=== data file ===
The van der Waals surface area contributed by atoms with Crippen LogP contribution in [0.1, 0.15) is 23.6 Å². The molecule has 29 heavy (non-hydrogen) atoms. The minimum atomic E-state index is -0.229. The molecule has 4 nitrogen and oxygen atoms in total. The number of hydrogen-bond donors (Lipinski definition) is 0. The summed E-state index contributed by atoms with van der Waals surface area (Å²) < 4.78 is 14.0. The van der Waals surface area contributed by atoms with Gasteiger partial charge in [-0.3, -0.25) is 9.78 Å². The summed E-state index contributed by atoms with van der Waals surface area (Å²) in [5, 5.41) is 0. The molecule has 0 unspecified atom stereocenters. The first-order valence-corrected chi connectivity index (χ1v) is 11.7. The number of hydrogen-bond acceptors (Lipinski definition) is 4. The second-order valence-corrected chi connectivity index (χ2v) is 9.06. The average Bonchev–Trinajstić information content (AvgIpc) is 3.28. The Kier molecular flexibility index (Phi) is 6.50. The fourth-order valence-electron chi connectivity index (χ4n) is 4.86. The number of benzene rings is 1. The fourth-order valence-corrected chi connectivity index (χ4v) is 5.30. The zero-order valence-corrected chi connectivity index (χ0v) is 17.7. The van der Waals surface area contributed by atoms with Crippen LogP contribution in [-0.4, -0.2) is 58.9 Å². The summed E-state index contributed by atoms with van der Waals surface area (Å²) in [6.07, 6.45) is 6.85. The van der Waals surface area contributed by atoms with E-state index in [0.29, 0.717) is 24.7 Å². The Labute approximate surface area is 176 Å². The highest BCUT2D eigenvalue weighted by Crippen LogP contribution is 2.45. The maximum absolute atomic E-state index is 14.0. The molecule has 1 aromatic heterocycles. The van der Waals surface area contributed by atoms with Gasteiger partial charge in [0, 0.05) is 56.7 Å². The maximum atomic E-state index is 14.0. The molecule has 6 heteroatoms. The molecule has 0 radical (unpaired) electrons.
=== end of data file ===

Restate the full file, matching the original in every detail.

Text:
The van der Waals surface area contributed by atoms with Crippen LogP contribution in [0.1, 0.15) is 23.6 Å². The molecule has 29 heavy (non-hydrogen) atoms. The minimum atomic E-state index is -0.229. The molecule has 4 nitrogen and oxygen atoms in total. The number of hydrogen-bond donors (Lipinski definition) is 0. The summed E-state index contributed by atoms with van der Waals surface area (Å²) < 4.78 is 14.0. The van der Waals surface area contributed by atoms with Gasteiger partial charge in [-0.3, -0.25) is 9.78 Å². The summed E-state index contributed by atoms with van der Waals surface area (Å²) in [5, 5.41) is 0. The molecule has 0 unspecified atom stereocenters. The first-order valence-corrected chi connectivity index (χ1v) is 11.7. The number of hydrogen-bond acceptors (Lipinski definition) is 4. The second-order valence-corrected chi connectivity index (χ2v) is 9.06. The average Bonchev–Trinajstić information content (AvgIpc) is 3.28. The Kier molecular flexibility index (Phi) is 6.50. The fourth-order valence-electron chi connectivity index (χ4n) is 4.86. The number of benzene rings is 1. The fourth-order valence-corrected chi connectivity index (χ4v) is 5.30. The zero-order valence-corrected chi connectivity index (χ0v) is 17.7. The van der Waals surface area contributed by atoms with Crippen LogP contribution in [-0.4, -0.2) is 58.9 Å². The summed E-state index contributed by atoms with van der Waals surface area (Å²) in [6.07, 6.45) is 6.85. The van der Waals surface area contributed by atoms with E-state index in [0.29, 0.717) is 24.7 Å². The Labute approximate surface area is 176 Å². The highest BCUT2D eigenvalue weighted by Crippen LogP contribution is 2.45. The maximum absolute atomic E-state index is 14.0. The molecule has 1 aromatic heterocycles. The van der Waals surface area contributed by atoms with Gasteiger partial charge in [0, 0.05) is 56.7 Å². The maximum atomic E-state index is 14.0. The molecule has 6 heteroatoms. The molecule has 0 radical (unpaired) electrons.